Rodinsky's Room (Granta, 1999) co-written with Iain Sinclair, is based on the true story of orthodox recluse David Rodinsky. This 'extraordinary' and 'unique' book is a testament to a world that has all but vanished, a homage to a unique culture and way of life. Now considered a cult classic Rodinsky's Room continues to be widely reviewed. Since its publication in 1999 it has never been out of print and has now been translated into Dutch, French, Italian and German.
In 1980 a remarkable discovery was made in the attic rooms above a disused synagogue in the former Jewish quarter of East London. An abandoned room was unlocked for the first time in twenty years, frozen in time, with everything more or less in its original state, even down to porridge on the stove and the imprint of a head on a pillow. The room's occupant David Rodinsky, an orthodox Jewish scholar of Eastern European descent, had simply vanished from his home one day in the late 1960s; what became of him, no one knew. The room, a place out of time, was ripe for rediscovery.
Rodinsky's world was that of the East European Jewry, cabbalistic speculation, an obsession with language as code and terrible loss. He touched the imagination of artist Rachel Lichtenstein, who came across the abandoned room in 1990. This text weaves together Lichtenstein's quest for Rodinsky, which took her to Poland, to Israel and around Jewish London, with Iain Sinclair's meditations on her journey into her own past.
I was born in 1969, the same year that David Rodinsky, an orthodox Jew of unknown descent, mysteriously disappeared from his decaying East London loft. He lived above the synagogue where my late grandparents were married. His abandoned room was left undisturbed for over a decade, a reflection of the end of an era, the deserted Jewish East End.
I have been told that when his room was finally opened in 1980, a solidified cup of tea sat next to his unmade bed. On the greasecacked stove stood a near-fossilized pot of porridge. His clothes hung in the wardrobe, heavy with dust. An empty spectacle case, his handwritten name inside, rested on the mantelpiece next to a calendar, the date fixed at January 1963. Towering piles of newspapers were stacked in corners and against the wall. Old 78rpm records, empty bottles, and all manner of accumulated junk filled all the space that was not consumed by books. Every surface overflowed with books on subjects ranging from the Talmud to the study of hieroglyphics. He appears to have been a competent linguist as the evidence in his room reveals his self-taught knowledge of at least fifiteen different languages, many of them no longer spoken. Clothing, books and the remains of food tell us he was religious in his beliefs, but other evidence suggests he was as interested in Irish drinking songs as in the mysteries of the Zohar. Taped inside many books are numerous inserts by Rodinsky: hand-drawn maps on the backs of cigarette packets, a ten-rouble note, a faded photograph of a synagogue in Prague, bubblegum cards from Iceland and Venezula, chocolate wrappers covered in Arabic text. Numerous handwritten notebooks were also found containing Phoenician tables of time, cabbalistic diagrams, bizarre poems, and humorous anecdotes. All these abandoned possessions, appearing like the consonants of a forgotten language, bare bones of meaning, waiting for Rodinsky’s return to receive their full expression.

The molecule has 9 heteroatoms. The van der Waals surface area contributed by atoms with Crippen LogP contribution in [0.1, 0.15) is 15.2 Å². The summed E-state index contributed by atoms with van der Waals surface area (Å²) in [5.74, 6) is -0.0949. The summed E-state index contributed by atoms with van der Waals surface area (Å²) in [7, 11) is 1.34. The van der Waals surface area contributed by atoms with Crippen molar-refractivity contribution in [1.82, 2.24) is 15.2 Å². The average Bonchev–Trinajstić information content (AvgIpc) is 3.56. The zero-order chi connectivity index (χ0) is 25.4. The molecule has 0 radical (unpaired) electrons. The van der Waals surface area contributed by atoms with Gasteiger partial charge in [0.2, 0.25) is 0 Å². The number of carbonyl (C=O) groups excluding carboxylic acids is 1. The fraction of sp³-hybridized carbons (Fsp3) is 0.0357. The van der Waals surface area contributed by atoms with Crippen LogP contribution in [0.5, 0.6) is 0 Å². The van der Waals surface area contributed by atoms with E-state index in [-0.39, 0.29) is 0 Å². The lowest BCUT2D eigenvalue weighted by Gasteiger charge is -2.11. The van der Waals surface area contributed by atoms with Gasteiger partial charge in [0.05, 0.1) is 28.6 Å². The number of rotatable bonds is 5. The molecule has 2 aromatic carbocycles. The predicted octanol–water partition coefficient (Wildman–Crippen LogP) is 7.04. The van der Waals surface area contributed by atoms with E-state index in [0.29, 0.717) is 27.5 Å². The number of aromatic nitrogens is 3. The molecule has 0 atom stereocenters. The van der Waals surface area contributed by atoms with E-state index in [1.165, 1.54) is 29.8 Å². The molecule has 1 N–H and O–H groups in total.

Rodinsky’s Room is a riveting mystery as well as a marvellous elegy for a lost world…once you pick up this spellbinding book, you will have to read it straight though.
The book reads like a psychological thriller. Yet what makes ''Rodinsky's Room'' so enthralling is that it works at several other levels. It is also the story of a personal, cultural and religious voyage that leads a half-Jewish Englishwoman to embrace Orthodox Judaism in Israel, to visit death camps in Poland and to delve into the tattered remnants of Jewish immigrant life in London.
This is a mystery and a detective story. It is a story of obsession and possession. It is a story about disappearing people, disappearing buildings and a disappearing way of life. Most of all, it is the story of a man who vanished, and the woman who set out to find him and, in the process, found herself.
This is a book touched with mystical notions, full of astonishing coincidences and lucky breaks .... It is a testimony to Lichtenstein’s energy and empathy that she can make Rodinsky’s drab, largely unoticed life reveal far more than such an easy moral.
The binary structure yields an intertwining and overlapping of flashbacks and speculations, false starts and discoveries, interviews and ideas. Lichtenstein reverts finally to her vocation as a visual artist and moves on to motherhood. Sinclair, meta-biographer par excellence, has put in place another piece in the permanently unfinished jig-saw puzzle of his London. This is a highly original, entertaining and instructive book, a major contribution to our understanding of the former Jewish East End. Thanks to these two mythographers, the story of David Rodinsky will remain with us.